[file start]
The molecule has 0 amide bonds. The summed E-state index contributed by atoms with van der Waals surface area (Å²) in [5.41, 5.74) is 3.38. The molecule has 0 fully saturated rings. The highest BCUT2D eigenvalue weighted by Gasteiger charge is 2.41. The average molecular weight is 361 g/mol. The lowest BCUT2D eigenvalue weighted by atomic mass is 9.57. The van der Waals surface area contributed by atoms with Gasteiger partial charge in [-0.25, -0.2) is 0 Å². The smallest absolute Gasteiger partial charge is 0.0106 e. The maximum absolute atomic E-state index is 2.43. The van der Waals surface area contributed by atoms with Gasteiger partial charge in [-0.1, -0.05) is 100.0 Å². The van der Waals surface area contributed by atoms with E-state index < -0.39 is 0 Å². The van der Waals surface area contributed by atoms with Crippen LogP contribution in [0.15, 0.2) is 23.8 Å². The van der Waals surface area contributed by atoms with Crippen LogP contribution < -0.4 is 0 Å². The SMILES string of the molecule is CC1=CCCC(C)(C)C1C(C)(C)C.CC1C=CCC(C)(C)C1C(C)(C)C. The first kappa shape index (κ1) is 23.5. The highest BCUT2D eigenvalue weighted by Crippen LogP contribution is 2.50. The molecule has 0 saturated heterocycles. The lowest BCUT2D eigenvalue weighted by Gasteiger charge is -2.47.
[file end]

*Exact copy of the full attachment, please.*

The molecule has 0 amide bonds. The summed E-state index contributed by atoms with van der Waals surface area (Å²) in [5.41, 5.74) is 3.38. The molecule has 0 fully saturated rings. The highest BCUT2D eigenvalue weighted by Gasteiger charge is 2.41. The average molecular weight is 361 g/mol. The lowest BCUT2D eigenvalue weighted by atomic mass is 9.57. The van der Waals surface area contributed by atoms with Gasteiger partial charge in [-0.25, -0.2) is 0 Å². The smallest absolute Gasteiger partial charge is 0.0106 e. The maximum absolute atomic E-state index is 2.43. The van der Waals surface area contributed by atoms with Gasteiger partial charge in [-0.1, -0.05) is 100.0 Å². The van der Waals surface area contributed by atoms with E-state index < -0.39 is 0 Å². The van der Waals surface area contributed by atoms with Crippen LogP contribution in [0.15, 0.2) is 23.8 Å². The van der Waals surface area contributed by atoms with Crippen LogP contribution < -0.4 is 0 Å². The SMILES string of the molecule is CC1=CCCC(C)(C)C1C(C)(C)C.CC1C=CCC(C)(C)C1C(C)(C)C. The first kappa shape index (κ1) is 23.5. The highest BCUT2D eigenvalue weighted by Crippen LogP contribution is 2.50. The molecule has 0 saturated heterocycles. The lowest BCUT2D eigenvalue weighted by Gasteiger charge is -2.47.